It’s a story we hear all too often: Student leaves high school with no real plan for the future, floats aimlessly for a few semesters in college, then drops out and returns home saddled with debt.
Tim Hanner set out to change that sad refrain after retiring as superintendent of Kenton County Schools four and a half years ago. He founded NaviGo College and Career Prep Services, and he and his staff have guided and coached local high school students to success in college and careers through a variety of initiatives — one of which is the NaviGo Scholars program administered through the Northern Kentucky Education Council.
A new partnership forged by Skyward connects 13 high school juniors from Bellevue, Dayton, Holmes, Ludlow, Newport and Walton-Verona high schools with employees of Northern Kentucky’s Sanitation District No. 1 (SD1). The groups will meet monthly to explore a variety of environmental science topics and potential careers.
“It’s been shown that students who find their purpose and map out a path for fulfilling it not only thrive themselves but also help our community thrive,” Skyward President Bill Scheyer says, echoing one of the primary goals of the myNKY regional plan.
Along with Skyward, Hanner and his team are currently exploring similar partnerships with Toyota, Mazak and other area employers.
NKY Thrives spoke with Hanner about recent successes of the program, currently in its second year, as well as NaviGo’s efforts to address specific needs within education, employment and Northern Kentucky’s overall economic success.
How does NaviGo Scholars differ from traditional college readiness programs?
We designed the NaviGo curriculum to empower students — our motto is “Empowering Students for Life” — and assist them in choosing postsecondary institutions, exploring financial aid and grant opportunities, filling out forms and figuring out what they want to do — and, equally important, what they don’t want to do — with their lives. In that way we’re a lot like other college readiness programs.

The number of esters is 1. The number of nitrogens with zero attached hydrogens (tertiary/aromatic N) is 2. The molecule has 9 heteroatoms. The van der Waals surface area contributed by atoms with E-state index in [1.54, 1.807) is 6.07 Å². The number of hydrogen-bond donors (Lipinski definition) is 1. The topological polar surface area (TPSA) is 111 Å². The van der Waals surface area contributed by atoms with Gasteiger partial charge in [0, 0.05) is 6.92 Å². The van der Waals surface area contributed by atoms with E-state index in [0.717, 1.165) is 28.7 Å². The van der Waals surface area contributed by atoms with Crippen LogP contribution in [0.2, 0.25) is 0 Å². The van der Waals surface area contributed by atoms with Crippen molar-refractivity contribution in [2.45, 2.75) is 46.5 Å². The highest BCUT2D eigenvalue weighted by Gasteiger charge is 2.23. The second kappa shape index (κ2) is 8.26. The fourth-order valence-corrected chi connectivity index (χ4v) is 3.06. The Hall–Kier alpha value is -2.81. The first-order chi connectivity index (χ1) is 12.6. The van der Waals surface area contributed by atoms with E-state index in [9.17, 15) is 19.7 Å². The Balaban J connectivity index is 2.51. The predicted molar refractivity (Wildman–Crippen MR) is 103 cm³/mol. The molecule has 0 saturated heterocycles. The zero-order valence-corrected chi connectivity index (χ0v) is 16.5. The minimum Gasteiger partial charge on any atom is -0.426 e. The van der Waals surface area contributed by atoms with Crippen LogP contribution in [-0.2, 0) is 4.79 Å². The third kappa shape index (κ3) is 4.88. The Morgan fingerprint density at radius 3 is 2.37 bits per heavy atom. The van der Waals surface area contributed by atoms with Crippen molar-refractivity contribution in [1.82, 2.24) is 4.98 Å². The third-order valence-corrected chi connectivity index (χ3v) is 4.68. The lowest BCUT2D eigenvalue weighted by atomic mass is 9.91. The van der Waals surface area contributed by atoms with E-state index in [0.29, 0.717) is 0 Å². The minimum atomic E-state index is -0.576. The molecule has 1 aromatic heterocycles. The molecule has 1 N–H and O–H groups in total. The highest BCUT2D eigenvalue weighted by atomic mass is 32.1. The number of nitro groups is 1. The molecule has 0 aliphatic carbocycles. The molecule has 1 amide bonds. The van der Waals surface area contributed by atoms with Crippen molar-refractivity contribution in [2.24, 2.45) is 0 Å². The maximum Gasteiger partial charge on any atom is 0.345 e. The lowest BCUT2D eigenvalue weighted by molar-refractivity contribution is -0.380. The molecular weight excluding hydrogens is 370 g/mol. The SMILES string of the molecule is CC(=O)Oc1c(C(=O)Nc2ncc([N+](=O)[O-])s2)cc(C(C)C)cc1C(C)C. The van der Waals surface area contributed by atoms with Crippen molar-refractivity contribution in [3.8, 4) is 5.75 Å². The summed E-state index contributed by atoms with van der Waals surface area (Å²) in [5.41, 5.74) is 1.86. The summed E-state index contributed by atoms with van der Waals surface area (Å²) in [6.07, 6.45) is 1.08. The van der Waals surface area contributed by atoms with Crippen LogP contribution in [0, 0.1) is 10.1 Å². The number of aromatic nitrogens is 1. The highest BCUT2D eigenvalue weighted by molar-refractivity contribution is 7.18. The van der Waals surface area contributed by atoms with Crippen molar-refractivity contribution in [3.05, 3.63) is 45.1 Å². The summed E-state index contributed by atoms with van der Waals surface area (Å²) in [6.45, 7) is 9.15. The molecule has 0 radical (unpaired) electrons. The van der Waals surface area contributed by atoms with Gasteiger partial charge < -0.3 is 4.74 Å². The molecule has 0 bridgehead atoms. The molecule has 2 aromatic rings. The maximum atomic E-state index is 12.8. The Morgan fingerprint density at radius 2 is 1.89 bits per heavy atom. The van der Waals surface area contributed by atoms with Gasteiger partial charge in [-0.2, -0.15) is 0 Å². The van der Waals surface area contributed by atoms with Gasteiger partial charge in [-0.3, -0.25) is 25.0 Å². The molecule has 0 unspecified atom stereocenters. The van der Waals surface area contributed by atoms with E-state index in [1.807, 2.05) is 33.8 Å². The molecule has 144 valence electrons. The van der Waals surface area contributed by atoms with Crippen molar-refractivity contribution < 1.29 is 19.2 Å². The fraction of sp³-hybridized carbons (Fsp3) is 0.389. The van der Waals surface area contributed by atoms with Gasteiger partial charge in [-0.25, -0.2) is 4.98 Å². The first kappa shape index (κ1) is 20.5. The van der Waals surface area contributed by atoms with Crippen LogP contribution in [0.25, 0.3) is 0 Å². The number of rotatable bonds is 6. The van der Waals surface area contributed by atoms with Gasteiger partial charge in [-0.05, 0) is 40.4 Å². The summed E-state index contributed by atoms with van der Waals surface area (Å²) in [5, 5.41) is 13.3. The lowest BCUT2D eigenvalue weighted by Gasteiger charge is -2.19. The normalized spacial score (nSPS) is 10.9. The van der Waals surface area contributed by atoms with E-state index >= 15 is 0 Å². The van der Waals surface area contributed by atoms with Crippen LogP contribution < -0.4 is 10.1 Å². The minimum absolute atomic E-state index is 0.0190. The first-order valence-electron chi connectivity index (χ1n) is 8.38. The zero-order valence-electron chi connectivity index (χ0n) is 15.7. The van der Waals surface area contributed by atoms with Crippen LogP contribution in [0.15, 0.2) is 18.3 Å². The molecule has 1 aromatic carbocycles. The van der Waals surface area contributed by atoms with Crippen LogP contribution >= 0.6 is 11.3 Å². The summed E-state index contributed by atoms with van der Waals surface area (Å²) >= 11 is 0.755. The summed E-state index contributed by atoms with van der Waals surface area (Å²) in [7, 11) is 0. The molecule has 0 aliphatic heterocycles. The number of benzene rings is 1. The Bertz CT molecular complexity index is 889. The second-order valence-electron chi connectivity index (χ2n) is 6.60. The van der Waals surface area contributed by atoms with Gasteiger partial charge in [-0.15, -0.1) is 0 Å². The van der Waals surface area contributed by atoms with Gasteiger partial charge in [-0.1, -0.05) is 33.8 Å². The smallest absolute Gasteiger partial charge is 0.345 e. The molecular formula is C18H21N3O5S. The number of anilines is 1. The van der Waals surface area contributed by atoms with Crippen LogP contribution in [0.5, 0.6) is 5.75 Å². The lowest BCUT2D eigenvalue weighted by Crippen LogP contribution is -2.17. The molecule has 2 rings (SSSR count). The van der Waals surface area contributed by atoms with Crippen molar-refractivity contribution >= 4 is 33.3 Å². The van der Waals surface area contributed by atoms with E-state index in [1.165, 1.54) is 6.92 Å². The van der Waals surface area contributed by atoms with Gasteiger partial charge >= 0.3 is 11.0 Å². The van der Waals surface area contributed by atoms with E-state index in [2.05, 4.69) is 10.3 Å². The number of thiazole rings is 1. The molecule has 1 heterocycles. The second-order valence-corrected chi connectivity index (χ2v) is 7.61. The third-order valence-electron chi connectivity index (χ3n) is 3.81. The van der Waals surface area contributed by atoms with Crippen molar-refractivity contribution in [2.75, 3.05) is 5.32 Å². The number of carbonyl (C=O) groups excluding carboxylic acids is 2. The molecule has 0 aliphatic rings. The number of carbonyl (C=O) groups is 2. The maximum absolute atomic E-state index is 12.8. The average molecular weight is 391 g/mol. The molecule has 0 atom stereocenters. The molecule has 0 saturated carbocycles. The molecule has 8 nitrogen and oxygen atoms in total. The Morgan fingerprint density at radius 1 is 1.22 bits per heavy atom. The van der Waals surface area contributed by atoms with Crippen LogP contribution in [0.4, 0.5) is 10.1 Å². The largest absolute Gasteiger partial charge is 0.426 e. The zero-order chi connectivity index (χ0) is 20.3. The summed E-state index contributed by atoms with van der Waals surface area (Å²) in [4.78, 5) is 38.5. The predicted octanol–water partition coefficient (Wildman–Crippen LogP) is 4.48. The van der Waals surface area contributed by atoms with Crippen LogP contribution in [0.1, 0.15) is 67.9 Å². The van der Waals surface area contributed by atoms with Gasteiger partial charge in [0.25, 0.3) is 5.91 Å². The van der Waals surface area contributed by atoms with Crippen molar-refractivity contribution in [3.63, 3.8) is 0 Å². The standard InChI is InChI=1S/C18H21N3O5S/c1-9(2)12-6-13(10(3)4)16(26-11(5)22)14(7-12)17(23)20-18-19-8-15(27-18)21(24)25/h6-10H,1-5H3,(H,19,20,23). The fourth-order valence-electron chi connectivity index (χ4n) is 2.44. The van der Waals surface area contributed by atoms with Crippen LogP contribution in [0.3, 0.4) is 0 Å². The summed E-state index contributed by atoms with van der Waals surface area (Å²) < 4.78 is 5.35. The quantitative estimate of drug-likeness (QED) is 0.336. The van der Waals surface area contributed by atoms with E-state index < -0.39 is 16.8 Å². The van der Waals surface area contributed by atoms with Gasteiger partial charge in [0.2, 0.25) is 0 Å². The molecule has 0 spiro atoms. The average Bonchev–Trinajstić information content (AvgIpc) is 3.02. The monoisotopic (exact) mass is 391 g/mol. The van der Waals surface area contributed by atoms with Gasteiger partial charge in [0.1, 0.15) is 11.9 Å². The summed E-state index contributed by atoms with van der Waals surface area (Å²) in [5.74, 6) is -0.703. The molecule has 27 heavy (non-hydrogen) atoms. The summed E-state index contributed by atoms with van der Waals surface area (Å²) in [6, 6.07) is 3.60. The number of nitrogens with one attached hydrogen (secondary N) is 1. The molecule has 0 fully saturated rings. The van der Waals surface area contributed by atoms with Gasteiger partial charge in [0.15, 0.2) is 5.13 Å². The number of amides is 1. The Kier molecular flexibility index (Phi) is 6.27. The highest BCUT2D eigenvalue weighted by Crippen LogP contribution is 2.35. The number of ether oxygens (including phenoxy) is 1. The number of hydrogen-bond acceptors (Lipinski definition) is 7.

But what we do differently with NaviGo Scholars is give employers a way to identify and engage with future employees and begin shaping them for opportunities. Northern Kentucky has a lot of workforce need. We’ve tried to address it at the high school level with career fairs and such, but those are limited and don’t allow for deep connections to be made. We forge those connections with a goal that, by their senior year, students have at least three viable options beyond high school.
And one way you do that is through partnerships like the NaviGo Scholars program with SD1.
The partnership with SD1 is the first we’ve attempted of its kind. SD1 has a need for graduates who are skilled in environmental science, Skyward has goals for Northern Kentucky and NaviGo has access to the right students — so we all worked together to develop criteria for things like age, aptitude and skill level.
It’s come to be seen more as an honors type of program that recruits mainly juniors and seniors. For the students, it’s real world. They apply knowing there are no guarantees, and if they’re selected it’s an honor.
What is the selection process like?
The selection process for SD1 was phenomenal. They brought in professionals to review student applications, and it was interesting to watch that debate, pushing and challenging each other, making the case for certain students over others.
You said this was the first time that NaviGo worked with Skyward to connect students with employers. How was that approach beneficial?
This not only helps meet the needs of SD1 by connecting the agency to future environmental scientists and environmental specialists, but it also helps achieve Skyward’s goals in our community. It’s taking two agencies and meeting both of their needs, all while assisting students with reaching their dreams.
What evidence are you seeing, anecdotal or otherwise, that the NaviGo Scholars program is achieving results?
We’re about halfway through our second year of the program, and we had some very good feedback from year one that reinforced how long Kentucky has needed this program. Research shows that deeper relationships result in higher success, and that’s the positive feedback we’re hearing from students, business leaders and educators.
In our midyear scholars convening at Thomas More College, the university president stated that anyone graduating from the NaviGo Scholars program would receive up to 50 percent discounted tuition. Since then we’ve had several students accepted from the program, and if they commit to Thomas More they’ll get half-off tuition. That’s powerful. We’re now getting calls from other parts of the Tristate, from places in Indiana and Louisville that want to build on this idea of connecting students to real-world opportunities and businesses.
How is NaviGo planning to build on the success of this program?
We’re exploring partnerships with other major employers, but another plan is to work with sponsoring agencies to help address the teacher shortage in subjects such as physics and math at the high school level. We plan to work with cohort groups to create a pipeline that leads back to the Northern Kentucky region.